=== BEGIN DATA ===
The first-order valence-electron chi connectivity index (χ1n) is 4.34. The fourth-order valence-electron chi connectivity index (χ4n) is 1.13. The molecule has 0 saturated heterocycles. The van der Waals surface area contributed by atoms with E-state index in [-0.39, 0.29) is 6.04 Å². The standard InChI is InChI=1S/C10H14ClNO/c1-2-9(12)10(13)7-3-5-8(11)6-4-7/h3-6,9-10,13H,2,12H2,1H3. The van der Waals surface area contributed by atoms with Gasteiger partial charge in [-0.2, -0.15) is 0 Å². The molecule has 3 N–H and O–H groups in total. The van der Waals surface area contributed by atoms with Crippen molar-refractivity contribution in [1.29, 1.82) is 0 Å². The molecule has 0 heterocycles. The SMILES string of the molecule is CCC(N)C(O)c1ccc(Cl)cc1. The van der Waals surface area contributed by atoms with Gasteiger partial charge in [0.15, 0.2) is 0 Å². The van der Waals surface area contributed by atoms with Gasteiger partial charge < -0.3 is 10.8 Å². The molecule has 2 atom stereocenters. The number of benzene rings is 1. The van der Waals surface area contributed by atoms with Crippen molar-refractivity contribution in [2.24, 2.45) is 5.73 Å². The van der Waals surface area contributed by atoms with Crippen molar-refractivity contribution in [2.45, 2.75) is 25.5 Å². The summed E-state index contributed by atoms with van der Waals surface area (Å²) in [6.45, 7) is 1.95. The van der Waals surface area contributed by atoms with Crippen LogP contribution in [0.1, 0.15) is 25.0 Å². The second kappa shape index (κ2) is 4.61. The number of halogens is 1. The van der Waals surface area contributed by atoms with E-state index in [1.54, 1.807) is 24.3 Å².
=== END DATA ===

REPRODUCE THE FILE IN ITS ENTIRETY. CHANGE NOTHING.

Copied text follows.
The first-order valence-electron chi connectivity index (χ1n) is 4.34. The fourth-order valence-electron chi connectivity index (χ4n) is 1.13. The molecule has 0 saturated heterocycles. The van der Waals surface area contributed by atoms with E-state index in [-0.39, 0.29) is 6.04 Å². The standard InChI is InChI=1S/C10H14ClNO/c1-2-9(12)10(13)7-3-5-8(11)6-4-7/h3-6,9-10,13H,2,12H2,1H3. The van der Waals surface area contributed by atoms with Gasteiger partial charge in [-0.2, -0.15) is 0 Å². The molecule has 3 N–H and O–H groups in total. The van der Waals surface area contributed by atoms with Crippen molar-refractivity contribution in [1.29, 1.82) is 0 Å². The molecule has 0 heterocycles. The SMILES string of the molecule is CCC(N)C(O)c1ccc(Cl)cc1. The van der Waals surface area contributed by atoms with Gasteiger partial charge in [0.15, 0.2) is 0 Å². The van der Waals surface area contributed by atoms with Gasteiger partial charge < -0.3 is 10.8 Å². The molecule has 2 atom stereocenters. The number of benzene rings is 1. The van der Waals surface area contributed by atoms with Crippen molar-refractivity contribution in [2.24, 2.45) is 5.73 Å². The van der Waals surface area contributed by atoms with Crippen molar-refractivity contribution in [2.45, 2.75) is 25.5 Å². The summed E-state index contributed by atoms with van der Waals surface area (Å²) in [6.45, 7) is 1.95. The van der Waals surface area contributed by atoms with Crippen LogP contribution in [0.1, 0.15) is 25.0 Å². The second kappa shape index (κ2) is 4.61. The number of halogens is 1. The van der Waals surface area contributed by atoms with E-state index in [1.54, 1.807) is 24.3 Å².